Caught Between 'Bah, humbug' and 'God bless us, everyone'
This chapter is from the preaching guide:
Keeping Christmas Sermons Fresh
Caught Between 'Bah, humbug' and 'God bless us, everyone'
When preaching at Christmas is a chore.
Around June of every year I get this uneasy feeling in my stomach. Christmas is coming. Again.
I'm not crazy about Christmas generally and I admit to a bad attitude about preaching in December. Ebenezer ("Rock of Help") Scrooge and I have some things in common. Each December I feel caught somewhere in a no-man's-land between Scrooge's "Bah, humbug!" and Tiny Tim's generous, "God bless us, everyone!"
I've preached Christmas-season sermons for more than 30 years—well over a hundred sermons. As a rule, I don't like to preach the same thing more than once. So you see my dilemma. I know what they say: "Just preach the old story of Jesus' birth. People love to hear it." Maybe, but telling an old story and preaching an old sermon aren't the same thing.
I feel like I am competing with the Christmas heavyweights that my sermons have to go toe-to-toe with—George Bailey, Charlie Brown, Taylor Swift, the Mormon Tabernacle Choir, Hallmark, Sears, Best Buy, and the Christmas tree lots. I'm in the ring with light shows, The Littlest Angel, The Little Drummer Boy, and all the Whos in Whoville. Here we are, having God's original gifts of Light and Joy, Peace and Love, only to see them pirated away by people who won't even let us mention Jesus' name.
So, yeah. I'm not that crazy about Christmas. But I wouldn't feel right ignoring it either. (Not to mention that I'd be sent packing like a bad fruitcake.) I should not begrudge the Lord his birthday. What's more, I should help his people celebrate in ways he enjoys.
If the angels could sing at Jesus' birth I should certainly be able to preach. So I've been trying to figure out how to improve my attitude, which is about as tangled as a string of last year's lights. The following conclusions help me get the knots out.
No magic required
I've got a bit of the showman in me. I like the big musical ending with high notes and the crowd coming to their feet in applause. But when it comes to preaching I need to leave the holiday magic to the "Miracle on Ice" people. I won't dangle cherubs from the rafters or parade magi on their camels down the aisle, figuratively or literally. I'll dig deep enough into my texts to mine the sublime without being just sublimy. It doesn't matter if God's people were entertained if they don't go away better disciples.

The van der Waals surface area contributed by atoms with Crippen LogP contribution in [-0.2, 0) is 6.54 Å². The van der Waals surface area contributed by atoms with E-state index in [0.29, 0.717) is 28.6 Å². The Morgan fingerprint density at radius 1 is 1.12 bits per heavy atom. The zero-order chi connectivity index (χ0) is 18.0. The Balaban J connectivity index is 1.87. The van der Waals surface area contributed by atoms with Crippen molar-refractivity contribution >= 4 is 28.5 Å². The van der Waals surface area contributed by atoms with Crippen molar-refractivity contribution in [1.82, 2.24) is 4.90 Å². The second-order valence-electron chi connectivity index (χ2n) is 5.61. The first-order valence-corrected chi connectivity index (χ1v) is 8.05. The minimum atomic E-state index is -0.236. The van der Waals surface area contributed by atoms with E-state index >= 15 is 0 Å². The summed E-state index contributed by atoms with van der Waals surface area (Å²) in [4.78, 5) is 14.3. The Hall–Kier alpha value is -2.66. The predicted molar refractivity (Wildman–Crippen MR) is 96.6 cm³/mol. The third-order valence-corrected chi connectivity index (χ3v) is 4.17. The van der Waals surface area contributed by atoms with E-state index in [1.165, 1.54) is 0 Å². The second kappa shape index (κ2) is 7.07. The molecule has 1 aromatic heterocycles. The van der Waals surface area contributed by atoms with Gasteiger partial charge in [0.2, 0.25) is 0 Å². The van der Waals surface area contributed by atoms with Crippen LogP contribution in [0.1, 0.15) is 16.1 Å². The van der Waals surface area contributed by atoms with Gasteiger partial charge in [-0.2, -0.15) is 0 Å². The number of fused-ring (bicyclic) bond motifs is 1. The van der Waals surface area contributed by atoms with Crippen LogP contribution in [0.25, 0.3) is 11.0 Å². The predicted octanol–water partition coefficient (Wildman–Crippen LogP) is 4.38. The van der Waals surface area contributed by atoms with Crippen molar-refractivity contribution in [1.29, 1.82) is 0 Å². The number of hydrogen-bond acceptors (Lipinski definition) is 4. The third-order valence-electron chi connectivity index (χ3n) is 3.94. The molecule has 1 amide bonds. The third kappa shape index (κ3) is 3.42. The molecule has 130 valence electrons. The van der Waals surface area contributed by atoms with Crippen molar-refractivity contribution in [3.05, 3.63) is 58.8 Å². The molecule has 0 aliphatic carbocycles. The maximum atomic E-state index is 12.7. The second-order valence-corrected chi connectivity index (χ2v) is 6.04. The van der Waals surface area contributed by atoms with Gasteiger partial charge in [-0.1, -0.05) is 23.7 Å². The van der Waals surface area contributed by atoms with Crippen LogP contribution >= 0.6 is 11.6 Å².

I'll remember that a worship service isn't meant to compete with TV specials, the mall, or with sugar-coated memories of yore. God's people need places for their souls to be quiet and their systems to settle down. They need to think God's thoughts, to pray, and to sing. They need their church family.
I can't preach my own old sermons well. It doesn't usually even work for me to look at my study notes from the last time I preached a text. If I'm going to preach Luke 2 I'll start from scratch. Whatever text I choose, I'll try to listen especially closely to every word that Luke, Matthew, David, or Isaiah have to say, and not assume I've heard it all before.
I think my disdain for the sentimentality of the season can make me a snooty preacher, like the choral conductor who only gives his audience Ave Verum or In Dulci Jubilo. It is hard for some of us preachers to come to Jesus' manger as humbly as those other shepherds. We may not be as willing as the wise men to bring our treasures to the Christ Child. I need to pray, not just for ideas, but for the humility to preach the familiar as though it were new and as if I were a rookie.
Remember why we preach at this season
There is not just one reason to preach at this time, of course, nor do I presume to know them all. I'm surprised at the variety of sermons that my preacher colleagues come up with year after year. Most of the good ones arise out of these great gifts of God in Christ:
God meticulously and lovingly prepared for the birth of Jesus Christ